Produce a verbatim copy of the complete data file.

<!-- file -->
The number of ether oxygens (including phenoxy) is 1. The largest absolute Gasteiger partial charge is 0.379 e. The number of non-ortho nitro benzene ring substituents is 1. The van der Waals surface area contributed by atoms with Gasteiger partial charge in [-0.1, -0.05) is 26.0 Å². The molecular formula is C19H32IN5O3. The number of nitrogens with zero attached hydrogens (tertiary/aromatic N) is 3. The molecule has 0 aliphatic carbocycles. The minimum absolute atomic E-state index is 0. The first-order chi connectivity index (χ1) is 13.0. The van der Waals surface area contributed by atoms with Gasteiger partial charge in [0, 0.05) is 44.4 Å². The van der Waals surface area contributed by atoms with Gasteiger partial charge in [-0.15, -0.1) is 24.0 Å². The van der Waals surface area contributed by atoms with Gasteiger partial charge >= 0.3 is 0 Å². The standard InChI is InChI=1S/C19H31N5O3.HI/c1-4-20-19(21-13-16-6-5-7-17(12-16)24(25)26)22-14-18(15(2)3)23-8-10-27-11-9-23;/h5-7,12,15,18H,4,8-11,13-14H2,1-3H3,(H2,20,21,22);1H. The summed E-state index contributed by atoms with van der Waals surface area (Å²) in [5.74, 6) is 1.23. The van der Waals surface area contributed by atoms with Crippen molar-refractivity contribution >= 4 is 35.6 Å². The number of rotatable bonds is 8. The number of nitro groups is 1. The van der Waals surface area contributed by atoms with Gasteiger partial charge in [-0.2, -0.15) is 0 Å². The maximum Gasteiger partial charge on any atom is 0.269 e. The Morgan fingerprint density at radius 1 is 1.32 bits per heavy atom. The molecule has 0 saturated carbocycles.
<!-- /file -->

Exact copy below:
The number of ether oxygens (including phenoxy) is 1. The largest absolute Gasteiger partial charge is 0.379 e. The number of non-ortho nitro benzene ring substituents is 1. The van der Waals surface area contributed by atoms with Gasteiger partial charge in [-0.1, -0.05) is 26.0 Å². The molecular formula is C19H32IN5O3. The number of nitrogens with zero attached hydrogens (tertiary/aromatic N) is 3. The molecule has 0 aliphatic carbocycles. The minimum absolute atomic E-state index is 0. The first-order chi connectivity index (χ1) is 13.0. The van der Waals surface area contributed by atoms with Gasteiger partial charge in [0, 0.05) is 44.4 Å². The van der Waals surface area contributed by atoms with Gasteiger partial charge in [-0.15, -0.1) is 24.0 Å². The van der Waals surface area contributed by atoms with Gasteiger partial charge >= 0.3 is 0 Å². The standard InChI is InChI=1S/C19H31N5O3.HI/c1-4-20-19(21-13-16-6-5-7-17(12-16)24(25)26)22-14-18(15(2)3)23-8-10-27-11-9-23;/h5-7,12,15,18H,4,8-11,13-14H2,1-3H3,(H2,20,21,22);1H. The summed E-state index contributed by atoms with van der Waals surface area (Å²) in [5.74, 6) is 1.23. The van der Waals surface area contributed by atoms with Crippen molar-refractivity contribution >= 4 is 35.6 Å². The number of rotatable bonds is 8. The number of nitro groups is 1. The van der Waals surface area contributed by atoms with Gasteiger partial charge in [-0.2, -0.15) is 0 Å². The maximum Gasteiger partial charge on any atom is 0.269 e. The Morgan fingerprint density at radius 1 is 1.32 bits per heavy atom. The molecule has 0 saturated carbocycles.